• Sylvia Magnotta
    January 27, 2014 - 12:52

    I sympathize and understand where you are coming from....there are not enough doctors/specialists to handle all the patients on the Island. Our health care system is in serious trouble. The bureaucratics/government officials and the doctors need to listen to the people at the front lines that are doing some of this patient care and they will tell you the truth. Not only that, seniors are waiting in hospitals at their own expense while waiting for Nursing Home Beds up to at the very least 6 months. Where is the long term planning??

  • Terri Cook
    January 27, 2014 - 09:44

    Thank you Mr & Mrs Jones. You are so right about involving the patients along with their family members that care for them in this debate. There are the past, the present and the future patients that have personal stories & voices that should be heard when making final decisions on matters such as this. We do need, and deseverve to have a Vascular Surgeon on PEI. Our family is very thanful for Dr Midgley, along with the Halifax Vascular team, Nurses and staff that our fathers feet and legs were saved from being amputated and the care provided. One thing I have learned is that you have to be your own advocate and stand up for what you believe in. Pointing fingers is not the answer. Coming together to find a solution where everyone is the winner is the answer. No one should ever have to lose a limb, etc. as a result of not having a vascular surgeon here on a fulltime basis to oversee serious health issues. I have great respect for Dr Midgley, the Vascular team along with the Hospital staff in Halifax for the care they provide. But honestly feel from experience that we are in dire need of having a Vascular surgeon here on PEI . Time can be a very crucial factor when there is an emergency where a vascular surgeon is needed immediately to save a life or a limb. I would be interested in hearing how much money our Gov't spent from 2012 until today for Islanders to receive Medical care in Halifax. Now let's remember this total would not include the out of pocket costs for the patients and their families for accommadations, food, bridge fares, gas, loss of time from work, stress on patients and family care givers. etc. I think it is a great idea for Premier Ghiz, Health PEI, and Mr Currie to arrange a public meeting to allow the Islanders voices to be heard. Wishing you the very best.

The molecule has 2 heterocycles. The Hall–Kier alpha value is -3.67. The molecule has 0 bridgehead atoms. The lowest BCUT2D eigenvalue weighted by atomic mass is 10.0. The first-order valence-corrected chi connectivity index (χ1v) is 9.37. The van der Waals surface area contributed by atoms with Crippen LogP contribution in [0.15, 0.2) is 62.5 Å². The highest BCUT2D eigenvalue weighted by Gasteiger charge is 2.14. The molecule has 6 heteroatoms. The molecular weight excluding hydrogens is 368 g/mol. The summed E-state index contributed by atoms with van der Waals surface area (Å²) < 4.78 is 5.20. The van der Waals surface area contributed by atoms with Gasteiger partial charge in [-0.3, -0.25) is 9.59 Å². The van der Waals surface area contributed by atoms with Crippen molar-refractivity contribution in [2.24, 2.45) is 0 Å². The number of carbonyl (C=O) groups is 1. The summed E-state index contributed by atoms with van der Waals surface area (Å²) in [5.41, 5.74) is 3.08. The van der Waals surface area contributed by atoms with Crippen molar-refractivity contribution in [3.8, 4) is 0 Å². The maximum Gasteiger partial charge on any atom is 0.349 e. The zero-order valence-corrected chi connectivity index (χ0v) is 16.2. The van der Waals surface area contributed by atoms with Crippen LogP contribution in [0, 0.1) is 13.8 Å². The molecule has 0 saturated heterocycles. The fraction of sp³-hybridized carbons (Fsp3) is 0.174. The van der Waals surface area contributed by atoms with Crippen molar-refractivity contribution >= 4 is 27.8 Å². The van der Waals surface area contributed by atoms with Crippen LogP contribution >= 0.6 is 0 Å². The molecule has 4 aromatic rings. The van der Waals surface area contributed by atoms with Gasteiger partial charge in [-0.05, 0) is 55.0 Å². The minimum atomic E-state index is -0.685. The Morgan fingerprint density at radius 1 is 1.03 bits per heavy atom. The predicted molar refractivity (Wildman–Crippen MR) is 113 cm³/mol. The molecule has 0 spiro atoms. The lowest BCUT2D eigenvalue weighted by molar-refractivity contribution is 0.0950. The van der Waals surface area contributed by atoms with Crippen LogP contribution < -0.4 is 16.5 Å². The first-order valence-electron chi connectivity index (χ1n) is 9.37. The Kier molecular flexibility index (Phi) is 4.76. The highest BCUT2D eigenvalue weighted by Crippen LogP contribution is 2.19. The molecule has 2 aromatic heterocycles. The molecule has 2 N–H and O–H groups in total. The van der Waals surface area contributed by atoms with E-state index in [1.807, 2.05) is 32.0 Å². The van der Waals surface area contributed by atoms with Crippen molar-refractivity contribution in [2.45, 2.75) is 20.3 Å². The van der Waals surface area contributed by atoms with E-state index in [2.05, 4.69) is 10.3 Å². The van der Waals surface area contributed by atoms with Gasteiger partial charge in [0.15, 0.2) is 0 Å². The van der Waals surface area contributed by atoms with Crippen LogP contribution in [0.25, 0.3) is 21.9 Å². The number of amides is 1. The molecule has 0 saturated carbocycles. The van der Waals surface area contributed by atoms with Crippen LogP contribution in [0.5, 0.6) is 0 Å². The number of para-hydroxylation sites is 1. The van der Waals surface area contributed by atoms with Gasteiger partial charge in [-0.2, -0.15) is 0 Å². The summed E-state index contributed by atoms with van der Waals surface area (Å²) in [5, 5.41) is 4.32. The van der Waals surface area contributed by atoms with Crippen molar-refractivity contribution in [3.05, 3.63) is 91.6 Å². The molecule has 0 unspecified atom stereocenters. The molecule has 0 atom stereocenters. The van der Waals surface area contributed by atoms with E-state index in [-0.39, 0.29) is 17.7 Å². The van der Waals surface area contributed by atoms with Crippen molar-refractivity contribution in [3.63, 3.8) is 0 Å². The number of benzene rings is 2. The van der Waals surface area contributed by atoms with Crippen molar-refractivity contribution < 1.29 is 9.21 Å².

• Quiet Observer
    January 27, 2014 - 07:47

    I just read Bannon's editorial. Based on that, he must be saying that the level of vascular surgery/services provided historically on PEI by Dr. Grant and Dr,. Midgely was sub par. I do not think that Dr. Grant or Dr. Midgely would appreciate that insinuation. I also don't think any of the patients that either of these two doctors helped would agree with that. But, this is the arrogance of the Medical Society and those governing the PEI medical system possess.

  • Quiet Observer
    January 27, 2014 - 07:37

    This is the one side of the equation that is being ignored in this decision. Doctors are consulted, hospital is consulted, Currie and his staff are consulted. But, who is consulting with patients, with the people who are most affected by this decision? The quality of care and life of patients seems to be of the lowest interest with those making these decisions. The decisions are made in a cocoon, blocking pout what the people of PEI want, no, what the people of PEI need. There is a significant cost dumped in Islanders for travel/accommodations/meals for patients and loved ones, as well as considerable delays and difficulties for the patients. But those making the decision do not seems to care about what Islanders of low and medium incomes suffer. But that has been the trademark of the Ghiz government (have you ever noticed how much the Ghiz government acts and performs just like the Harper government?). I wish we had Recall legislation on PEI.

  • Bob MacDonald
    January 27, 2014 - 06:37

    The biggest problem we face is that people think health care if free and it's not. The government is really no different than any of us and they have to find a way to live within their means. Health care costs are simply outpacing the governments means of paying for them.

    • voter
      January 27, 2014 - 12:58

      what is more important than a life? the time needed to get me to halifax if my aneurism busts is a death sentence

    • to voter
      January 27, 2014 - 13:15

      If you aren't in Charlottetown, you are told to shut up and move if you want health care. I find it hard to have sympathy for townies over this issue. Not that I minimize it, but there is little sympathy for rural islanders.

  • Glady M. MacKay
    January 27, 2014 - 05:33

    I believe that Dr. Peter Midgley should be put back on staff at the Queen Elizabeth Hospital. I believe it was Dr. Wedge that said that there is very little difference in the cost between having vascular patients operated on in Halifax as opposed to be operated in Halifax. I do not believe that. We need Dr. Midgley back here, if he is willing to come back.

  • voter
    January 27, 2014 - 03:58

    time is the difference between life and death -- how dare politicians and beareaucrats take on such important decisions such is not their realm !!!

  • D. W. Turner
    January 26, 2014 - 22:22

    I certainly can understand the Vascular issue. There are others situations. I have been shipped to Halifax 3 times in 3 weeks for Kidney Stone Treatment , because we have now only one Urerolgist and NOT two , like a few months ago Atover $350.00 for a 1 night stay this is very expensive. Other Dr,s are saying we need two more